Since the discovery of BRCA1 and BRCA2, investigators have sought to determine whether the presence of a germline mutation independently influences the outcome of a breast cancer diagnosed in a woman with an inherited mutation. The question is highly relevant to an unaffected woman with a mutation, as knowledge of poor prognosis in mutation-associated cancer could influence her decision whether to pursue enhanced breast cancer surveillance—eg, with breast magnetic resonance imaging (MRI)—or risk-reducing mastectomy. As important as the question is, there are a number of obstacles to arriving at a definitive answer.
Prognostic Significance of Mutations
BRCA1/2 mutations are uncommon, so study sample sizes tend to be small, magnifying the potential effect of confounding influences. Women do not routinely undergo genetic testing at the time of diagnosis, so there is always the potential for ascertainment bias if the decision to offer genetic testing is influenced by clinical factors that also influence outcome. Examples of such factors could include a young age at diagnosis or the presence of triple-negative breast cancer. Delays in testing until sometime after diagnosis may also confound the interpretation of studies evaluating the prognostic significance of mutations, as women surviving to be tested may not be entirely representative of the entire population of women with mutation-associated cancer. Treatment in retrospective studies of outcome is usually not uniform, which may influence the association between germline status and survival in unpredictable ways. Lastly, the outcomes of carriers in retrospective studies may not necessarily be reflective of outcomes in women who are undergoing aggressive MRI-based surveillance.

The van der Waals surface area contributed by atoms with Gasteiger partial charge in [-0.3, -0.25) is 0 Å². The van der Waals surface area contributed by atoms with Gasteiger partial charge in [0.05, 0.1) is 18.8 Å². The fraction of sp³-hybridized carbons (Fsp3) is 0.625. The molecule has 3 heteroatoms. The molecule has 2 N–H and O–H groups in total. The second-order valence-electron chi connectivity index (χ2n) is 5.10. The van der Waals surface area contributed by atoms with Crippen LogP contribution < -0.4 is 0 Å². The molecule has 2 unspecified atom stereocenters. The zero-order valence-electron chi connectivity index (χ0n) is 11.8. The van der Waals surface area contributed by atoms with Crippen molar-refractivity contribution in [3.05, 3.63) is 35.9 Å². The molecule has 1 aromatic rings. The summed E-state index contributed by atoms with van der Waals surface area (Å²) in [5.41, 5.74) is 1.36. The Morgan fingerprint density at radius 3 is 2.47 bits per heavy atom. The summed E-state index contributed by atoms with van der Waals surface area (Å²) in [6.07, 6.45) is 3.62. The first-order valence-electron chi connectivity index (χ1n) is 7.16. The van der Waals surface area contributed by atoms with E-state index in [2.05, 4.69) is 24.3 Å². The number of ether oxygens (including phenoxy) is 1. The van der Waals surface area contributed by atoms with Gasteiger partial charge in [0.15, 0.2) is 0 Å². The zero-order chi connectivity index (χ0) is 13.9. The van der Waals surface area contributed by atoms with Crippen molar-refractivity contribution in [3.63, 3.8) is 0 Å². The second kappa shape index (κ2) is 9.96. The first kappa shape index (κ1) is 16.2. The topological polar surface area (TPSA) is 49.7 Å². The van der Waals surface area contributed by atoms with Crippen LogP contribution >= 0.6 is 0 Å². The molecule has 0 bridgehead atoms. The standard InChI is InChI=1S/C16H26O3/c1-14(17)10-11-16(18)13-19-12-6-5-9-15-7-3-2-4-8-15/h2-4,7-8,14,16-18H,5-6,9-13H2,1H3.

Over the years, a number of investigators have sought to overcome these challenges. Many of these studies (but not all) have relied upon the presence of founder mutations in specific populations to expand the sample size of women with mutations. Early studies employed retrospective cohort designs, identifying mutation carriers through testing of archived material from women of Ashkenazi ancestry.
These small but relatively unbiased studies suggested that BRCA1 mutations are associated with worse outcomes, largely in women who did not receive adjuvant chemotherapy. However, a larger study of incident breast cancer in Israel identified 110 Ashkenazi carriers over a period of 2 years and found no significant effect of germline BRCA status on outcome. Case ascertainment was incomplete, unfortunately, and treatment was not controlled, raising the possibility of a confounded result.
In 2012, investigators reported the survival experience of mutation carriers in the Breast Cancer Family Registry, an international population-based cohort ascertainment enriched for women with a family history of breast cancer. In this study of 165 women with mutations, germline status had no impact on survival after adjustment for clinical prognostic factors such as stage.
Confirmation of Previous Studies
The study by Huzarski and colleagues reviewed in this issue of The ASCO Post confirms and expands upon the results of the previous studies. This study explores the impact of BRCA1 mutations on prognosis in Poland, where most mutation carriers have one of a limited number of founder mutations. Although this was not, strictly speaking, an unselected ascertainment (as women had to be offered and accept testing), the number of women tested was large and the number of BRCA1 carriers identified (n = 233) was substantially greater than in any previous study.